Mark Twain tells the story of a young boy he met in the mid-West.
Every time a stranger came into town the other boys delighted in showing the stranger just how stupid this boy was.
They’d hold out two coins, a dime (10 cents) and a nickel (5cents), and tell the boy he could keep one.
He’d always pick the nickel because it was bigger.
Every time he did it all the other boys laughed.
Mark twain took him aside and said, “Son, I have to tell you that the small coin is worth more than the bigger one.”
The boy said, “I know that mister. But how many times do you think they’d let me choose if I picked the more valuable one?”
In the original context, the boy is stupid.
Change the context, and he’s smart.
This is what the government of Singapore did.
Singapore is a small island, and short of organs for transplants.
Like Britain, people are too lazy to carry an organ donor card.
So the Singapore government changed the law.
Everyone’s organs are automatically donated when they die.
Unless they carry a non-donor card.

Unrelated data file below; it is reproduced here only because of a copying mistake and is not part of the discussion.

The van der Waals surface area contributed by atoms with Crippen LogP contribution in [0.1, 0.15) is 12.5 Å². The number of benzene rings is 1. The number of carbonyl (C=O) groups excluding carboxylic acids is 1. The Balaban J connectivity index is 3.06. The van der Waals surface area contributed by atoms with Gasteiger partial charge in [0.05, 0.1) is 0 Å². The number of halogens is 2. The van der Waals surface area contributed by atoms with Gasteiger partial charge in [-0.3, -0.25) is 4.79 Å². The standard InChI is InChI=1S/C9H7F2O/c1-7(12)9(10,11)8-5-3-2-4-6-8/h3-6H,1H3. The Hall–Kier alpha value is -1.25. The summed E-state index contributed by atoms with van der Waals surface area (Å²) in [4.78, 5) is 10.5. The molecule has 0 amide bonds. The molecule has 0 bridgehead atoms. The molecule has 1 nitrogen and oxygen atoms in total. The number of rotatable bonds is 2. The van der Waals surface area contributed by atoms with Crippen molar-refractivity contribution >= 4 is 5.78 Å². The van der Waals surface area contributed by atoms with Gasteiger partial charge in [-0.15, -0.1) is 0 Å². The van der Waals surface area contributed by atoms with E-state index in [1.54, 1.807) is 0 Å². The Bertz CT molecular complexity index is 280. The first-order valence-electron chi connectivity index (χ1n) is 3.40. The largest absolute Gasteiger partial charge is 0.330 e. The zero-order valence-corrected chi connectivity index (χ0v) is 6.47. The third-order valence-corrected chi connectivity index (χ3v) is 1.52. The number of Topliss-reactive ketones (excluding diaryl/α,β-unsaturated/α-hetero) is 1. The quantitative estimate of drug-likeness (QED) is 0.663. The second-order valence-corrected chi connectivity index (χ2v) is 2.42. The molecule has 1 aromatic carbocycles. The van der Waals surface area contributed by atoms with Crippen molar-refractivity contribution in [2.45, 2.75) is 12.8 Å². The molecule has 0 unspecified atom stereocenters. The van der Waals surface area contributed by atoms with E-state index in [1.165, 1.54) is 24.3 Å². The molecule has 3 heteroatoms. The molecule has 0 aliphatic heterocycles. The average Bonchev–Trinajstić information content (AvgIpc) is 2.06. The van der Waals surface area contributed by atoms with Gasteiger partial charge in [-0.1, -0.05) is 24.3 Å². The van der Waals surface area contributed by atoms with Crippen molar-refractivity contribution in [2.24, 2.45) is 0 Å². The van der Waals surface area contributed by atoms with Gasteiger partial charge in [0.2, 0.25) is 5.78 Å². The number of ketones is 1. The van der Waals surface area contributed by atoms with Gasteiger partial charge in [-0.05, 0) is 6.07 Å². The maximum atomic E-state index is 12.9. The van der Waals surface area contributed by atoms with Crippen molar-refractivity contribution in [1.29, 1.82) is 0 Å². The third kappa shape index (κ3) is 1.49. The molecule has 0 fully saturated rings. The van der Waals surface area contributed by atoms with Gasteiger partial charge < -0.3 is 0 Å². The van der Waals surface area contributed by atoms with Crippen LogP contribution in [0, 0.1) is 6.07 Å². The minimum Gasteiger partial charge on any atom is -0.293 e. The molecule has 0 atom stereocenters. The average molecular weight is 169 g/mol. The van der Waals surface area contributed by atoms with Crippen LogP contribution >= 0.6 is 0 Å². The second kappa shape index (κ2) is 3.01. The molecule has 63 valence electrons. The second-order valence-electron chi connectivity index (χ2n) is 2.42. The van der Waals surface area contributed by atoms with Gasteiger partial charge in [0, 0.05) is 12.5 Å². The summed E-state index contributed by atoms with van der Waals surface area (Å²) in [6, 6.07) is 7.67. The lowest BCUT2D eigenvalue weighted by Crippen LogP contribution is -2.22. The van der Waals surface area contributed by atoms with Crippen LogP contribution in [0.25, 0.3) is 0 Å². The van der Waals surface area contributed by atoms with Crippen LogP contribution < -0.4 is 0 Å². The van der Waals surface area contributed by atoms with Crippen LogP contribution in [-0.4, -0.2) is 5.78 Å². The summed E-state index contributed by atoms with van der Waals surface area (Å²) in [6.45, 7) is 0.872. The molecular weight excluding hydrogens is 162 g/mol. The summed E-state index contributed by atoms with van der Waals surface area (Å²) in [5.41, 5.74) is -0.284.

Now Singapore has plenty of organs for transplants.
Because everyone’s too lazy to carry a non-donor card.
In the original context laziness was a problem.
Change the context and laziness solves the problem.
It works in advertising too.
London Docklands was an inner city development area.
Dockland’s main competitor was Milton Keynes.
It was portrayed in the ads as a pretty place to live, lots of green fields, cows and sheep, out in the country.
Docklands looked like an awful place to live by comparison.
So we changed the context.
Instead of looking for a great place to LIVE, you should be looking for a great place to WORK.
Paul Grubb and Steve Henry wrote the strapline, “WHY MOVE TO THE MIDDLE OF NOWHERE, WHEN YOU CAN MOVE TO THE MIDDLE OF LONDON”
By changing the context, moving a business to the country looked like a dumb thing to do.
It worked so well that Docklands now has the tallest buildings in Europe, and Milton Keynes still has green fields and cows.
And, of course, it’s true for media.
Roughly the same amount of people with money read The News of the World and The Sunday Times.
So, where would you put an ad for Rolex?
Think what the media says about the brand.
It’s not just about the ad, it’s about where it runs.
Like everything, it’s all about context.